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In the age of tomfoolery, we must see Black genius

March 28, 2017

by Jacqueline Bediako

Jacqueline Bediako is pictured with a protester in New York City on President’s Day. – Photo: Tuyet Huynh

With President Agent Orange sitting in the White House surrounded by his harem of small-handed Klansmen, we must understand that this homogenous group of fascists is intent on wreaking havoc on intellectual strength. We cannot sink into the depths of mental despair and spiritual neglect.

This is exactly what they want.

The tyranny of a totalitarian regime and the suffering and oppression that ensues is nothing new to the Black psyche. Being shut out while being locked in, being appreciated while being excluded is no novelty. We know what it feels like to be shunned and reprimanded simply for existing.

We know that criminalization, torture and geographical isolation are interconnected evils designed to keep us in check. We know what it means to be killed as we sleep, walk, eat or watch TV. In our narrative, a seat at the table doesn’t necessarily mean we get the respect and adulation we deserve. Micro aggressions are created to exploit our vulnerabilities and fracture a solid mind.

We know what it means to be rendered unworthy, stupid or invisible. I still remember when a petite blonde girl practically sat on my lap in a coffee shop and then apologized, stating she didn’t see me there.

We are seen, albeit in a compartmentalized manner, when we fit the profile for a criminal or when we do not conform to the stereotype. We’re seen when we emphasize Black feminism or oppose police brutality. We are seen when we intellectualize and strategize as a means to our own liberation. We are seen when we demand reparations or justice.

But although we are seen, we are not seen completely.

We do not wish to be seen conditionally. Blood should not have to drip from our ears before people take note. We should not have to die before people realize we were alive.

We are here, we’ve been here and we deserve access to human rights just like everyone else – food, healthcare, education, transportation and cultural stimulation are things that should simply be ours.

We do not wish to be seen conditionally. Blood should not have to drip from our ears before people take note. We should not have to die before people realize we were alive.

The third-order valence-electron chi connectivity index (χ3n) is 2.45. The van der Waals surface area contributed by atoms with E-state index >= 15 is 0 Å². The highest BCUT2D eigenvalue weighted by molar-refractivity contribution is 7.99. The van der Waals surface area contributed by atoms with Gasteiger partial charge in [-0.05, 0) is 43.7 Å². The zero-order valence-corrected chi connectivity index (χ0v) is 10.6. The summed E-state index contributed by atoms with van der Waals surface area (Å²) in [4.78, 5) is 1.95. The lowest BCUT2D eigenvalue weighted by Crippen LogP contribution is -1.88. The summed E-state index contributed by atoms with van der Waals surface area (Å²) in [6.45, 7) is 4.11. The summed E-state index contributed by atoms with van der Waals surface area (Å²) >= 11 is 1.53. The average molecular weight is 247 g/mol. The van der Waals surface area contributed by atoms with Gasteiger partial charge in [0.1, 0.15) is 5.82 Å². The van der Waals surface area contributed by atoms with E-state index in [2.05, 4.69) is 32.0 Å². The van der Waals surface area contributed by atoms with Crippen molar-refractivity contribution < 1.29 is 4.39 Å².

The decrepit nature of our surroundings is conveyed in Jay Z’s song, “Liquor store on every corner fuck us up.” These lyrics remind us of the detrimental effects of living in an impoverished community – a corollary of systemic racism.

The injection of fast food, alcohol or immigration raids into our communities is intended to do just that, fuck us up. The slow annihilation of our physical and spiritual form is also an abuser of Black genius.

But Black geniuses use higher level reasoning to imagine an alternative and prosperous Black future. Here, the intentional destruction of the Black psyche is challenged with a visionary platform of resilience and freedom.

There is something liberating about saying, I will not lie down and let you crush me into nonexistence. I will not accept your definition of the limits I am presumed to possess.

My strengths are limitless.

I am a beautiful, Black genius.

But Black geniuses use higher level reasoning to imagine an alternative and prosperous Black future. Here, the intentional destruction of the Black psyche is challenged with a visionary platform of resilience and freedom.

For this reason I will build organic gardens on rooftops; I will dance across a stage that breathes fire; I will stay because I have a right to be here; I will make and model my own fashion designs; I will string words into a tapestry of knowledge; I will sing tunes that haunt quiet minds; I will send rockets into space; I will win the ‘triple crown of acting.’ I will perform miracle surgeries; I will raise a family despite being backed into a corner; I will read everything; I will feed those who organize; and I will set trends that others rush to follow.

I will envision a future in which Blackness means freedom; tall glass homes perched on top of mountains, occupied by Black people stirring stews which have been brewing for hours, wearing lace gowns and laughing like the day just started. In this world, every home has a library spewing the words of thinkers like Angela Davis, Alice Walker and Audre Lorde.

Minds are enriched by Black intellectual thought and a firm grasp of identify. Black people fly rockets to red planets and exit via purple mats, which roll out slowly like tongues. Black people are all over the universe: thinking, creating, loving and growing.

Here, oppression is non-existent and Black genius is exalted. In fact, every month there is Black Genius Ball where men and women whisper over the low hum of music.

This is a world among multitudinous worlds, which I must contemplate in order to survive.

My Black genius is all-encompassing magnificence and it will see me through the mud of tomfoolery.

Jacqueline Bediako is a Ghanaian writer, teacher and organizer who was born in London, England. After completing her undergraduate studies in England, Jacqueline moved to America. She currently lives in Brooklyn, New York, and has called New York City home for the past nine years. Her work focuses on race, politics, feminism and the education of students with disabilities. Follow her @jb2721.

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